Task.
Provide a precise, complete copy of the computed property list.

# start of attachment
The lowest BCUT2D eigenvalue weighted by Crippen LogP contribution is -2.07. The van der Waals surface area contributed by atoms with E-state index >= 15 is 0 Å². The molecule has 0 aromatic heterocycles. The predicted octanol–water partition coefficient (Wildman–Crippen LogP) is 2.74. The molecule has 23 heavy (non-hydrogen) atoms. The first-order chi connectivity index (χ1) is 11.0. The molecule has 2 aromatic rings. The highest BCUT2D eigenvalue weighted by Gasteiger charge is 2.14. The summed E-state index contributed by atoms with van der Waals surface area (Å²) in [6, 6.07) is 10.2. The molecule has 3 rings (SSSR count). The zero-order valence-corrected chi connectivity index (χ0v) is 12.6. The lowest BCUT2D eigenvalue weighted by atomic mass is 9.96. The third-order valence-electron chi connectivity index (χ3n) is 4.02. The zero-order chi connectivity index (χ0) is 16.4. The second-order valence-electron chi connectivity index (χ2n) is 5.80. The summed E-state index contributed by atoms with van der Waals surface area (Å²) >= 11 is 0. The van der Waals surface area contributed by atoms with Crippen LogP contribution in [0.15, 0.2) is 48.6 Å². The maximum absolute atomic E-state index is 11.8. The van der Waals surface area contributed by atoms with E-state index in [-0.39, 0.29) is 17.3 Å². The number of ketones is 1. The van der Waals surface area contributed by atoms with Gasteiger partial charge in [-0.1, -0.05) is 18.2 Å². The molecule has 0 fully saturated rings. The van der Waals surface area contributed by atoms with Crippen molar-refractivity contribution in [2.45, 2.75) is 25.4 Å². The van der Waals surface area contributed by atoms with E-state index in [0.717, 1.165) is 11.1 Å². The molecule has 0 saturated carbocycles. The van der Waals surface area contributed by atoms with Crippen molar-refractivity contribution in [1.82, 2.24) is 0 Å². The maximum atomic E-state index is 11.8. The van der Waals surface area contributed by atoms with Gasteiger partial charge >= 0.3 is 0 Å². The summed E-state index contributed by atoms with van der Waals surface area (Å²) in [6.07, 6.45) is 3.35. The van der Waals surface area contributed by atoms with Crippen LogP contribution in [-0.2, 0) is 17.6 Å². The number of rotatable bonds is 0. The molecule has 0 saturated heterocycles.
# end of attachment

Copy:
The lowest BCUT2D eigenvalue weighted by Crippen LogP contribution is -2.07. The van der Waals surface area contributed by atoms with E-state index >= 15 is 0 Å². The molecule has 0 aromatic heterocycles. The predicted octanol–water partition coefficient (Wildman–Crippen LogP) is 2.74. The molecule has 23 heavy (non-hydrogen) atoms. The first-order chi connectivity index (χ1) is 11.0. The molecule has 2 aromatic rings. The highest BCUT2D eigenvalue weighted by Gasteiger charge is 2.14. The summed E-state index contributed by atoms with van der Waals surface area (Å²) in [6, 6.07) is 10.2. The molecule has 3 rings (SSSR count). The zero-order valence-corrected chi connectivity index (χ0v) is 12.6. The lowest BCUT2D eigenvalue weighted by atomic mass is 9.96. The third-order valence-electron chi connectivity index (χ3n) is 4.02. The zero-order chi connectivity index (χ0) is 16.4. The second-order valence-electron chi connectivity index (χ2n) is 5.80. The summed E-state index contributed by atoms with van der Waals surface area (Å²) >= 11 is 0. The van der Waals surface area contributed by atoms with Crippen LogP contribution in [0.15, 0.2) is 48.6 Å². The maximum absolute atomic E-state index is 11.8. The van der Waals surface area contributed by atoms with E-state index in [-0.39, 0.29) is 17.3 Å². The number of ketones is 1. The van der Waals surface area contributed by atoms with Gasteiger partial charge in [-0.1, -0.05) is 18.2 Å². The molecule has 0 fully saturated rings. The van der Waals surface area contributed by atoms with Crippen molar-refractivity contribution in [2.45, 2.75) is 25.4 Å². The van der Waals surface area contributed by atoms with E-state index in [0.717, 1.165) is 11.1 Å². The molecule has 0 saturated carbocycles. The van der Waals surface area contributed by atoms with Crippen molar-refractivity contribution in [1.82, 2.24) is 0 Å². The maximum atomic E-state index is 11.8. The van der Waals surface area contributed by atoms with Gasteiger partial charge >= 0.3 is 0 Å². The summed E-state index contributed by atoms with van der Waals surface area (Å²) in [6.07, 6.45) is 3.35. The van der Waals surface area contributed by atoms with Crippen LogP contribution in [-0.2, 0) is 17.6 Å². The number of rotatable bonds is 0. The molecule has 0 saturated heterocycles.